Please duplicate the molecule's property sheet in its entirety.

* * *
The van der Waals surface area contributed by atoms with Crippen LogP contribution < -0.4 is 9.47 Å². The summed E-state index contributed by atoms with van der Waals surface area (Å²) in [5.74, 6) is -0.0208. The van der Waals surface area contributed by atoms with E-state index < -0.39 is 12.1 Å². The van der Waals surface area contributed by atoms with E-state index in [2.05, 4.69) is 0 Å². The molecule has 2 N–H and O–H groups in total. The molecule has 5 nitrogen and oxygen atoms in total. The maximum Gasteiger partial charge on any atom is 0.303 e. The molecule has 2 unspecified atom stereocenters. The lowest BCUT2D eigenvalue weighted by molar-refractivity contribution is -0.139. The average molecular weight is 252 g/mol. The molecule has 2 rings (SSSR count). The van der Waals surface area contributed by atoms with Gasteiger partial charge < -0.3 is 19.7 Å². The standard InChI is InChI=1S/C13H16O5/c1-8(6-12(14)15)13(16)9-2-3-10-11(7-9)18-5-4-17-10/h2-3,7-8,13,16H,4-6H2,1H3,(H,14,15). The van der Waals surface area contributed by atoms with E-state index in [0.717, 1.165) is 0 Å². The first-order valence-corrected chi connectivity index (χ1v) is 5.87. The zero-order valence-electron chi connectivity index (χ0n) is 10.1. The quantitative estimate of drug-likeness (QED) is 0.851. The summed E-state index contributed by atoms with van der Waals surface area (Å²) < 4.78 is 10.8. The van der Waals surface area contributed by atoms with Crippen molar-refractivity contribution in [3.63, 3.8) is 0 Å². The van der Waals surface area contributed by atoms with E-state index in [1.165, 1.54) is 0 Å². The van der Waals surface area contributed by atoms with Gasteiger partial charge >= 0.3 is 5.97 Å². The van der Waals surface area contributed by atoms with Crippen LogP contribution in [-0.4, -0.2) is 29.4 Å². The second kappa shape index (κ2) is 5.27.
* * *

The van der Waals surface area contributed by atoms with Crippen LogP contribution < -0.4 is 9.47 Å². The summed E-state index contributed by atoms with van der Waals surface area (Å²) in [5.74, 6) is -0.0208. The van der Waals surface area contributed by atoms with E-state index < -0.39 is 12.1 Å². The van der Waals surface area contributed by atoms with E-state index in [2.05, 4.69) is 0 Å². The molecule has 2 N–H and O–H groups in total. The molecule has 5 nitrogen and oxygen atoms in total. The maximum Gasteiger partial charge on any atom is 0.303 e. The molecule has 2 unspecified atom stereocenters. The lowest BCUT2D eigenvalue weighted by molar-refractivity contribution is -0.139. The average molecular weight is 252 g/mol. The molecule has 2 rings (SSSR count). The van der Waals surface area contributed by atoms with Gasteiger partial charge < -0.3 is 19.7 Å². The standard InChI is InChI=1S/C13H16O5/c1-8(6-12(14)15)13(16)9-2-3-10-11(7-9)18-5-4-17-10/h2-3,7-8,13,16H,4-6H2,1H3,(H,14,15). The van der Waals surface area contributed by atoms with E-state index in [0.717, 1.165) is 0 Å². The first-order valence-corrected chi connectivity index (χ1v) is 5.87. The zero-order valence-electron chi connectivity index (χ0n) is 10.1. The quantitative estimate of drug-likeness (QED) is 0.851. The summed E-state index contributed by atoms with van der Waals surface area (Å²) < 4.78 is 10.8. The van der Waals surface area contributed by atoms with Crippen molar-refractivity contribution in [3.63, 3.8) is 0 Å². The van der Waals surface area contributed by atoms with E-state index in [1.165, 1.54) is 0 Å². The van der Waals surface area contributed by atoms with Gasteiger partial charge >= 0.3 is 5.97 Å². The van der Waals surface area contributed by atoms with Crippen LogP contribution in [-0.4, -0.2) is 29.4 Å². The second kappa shape index (κ2) is 5.27.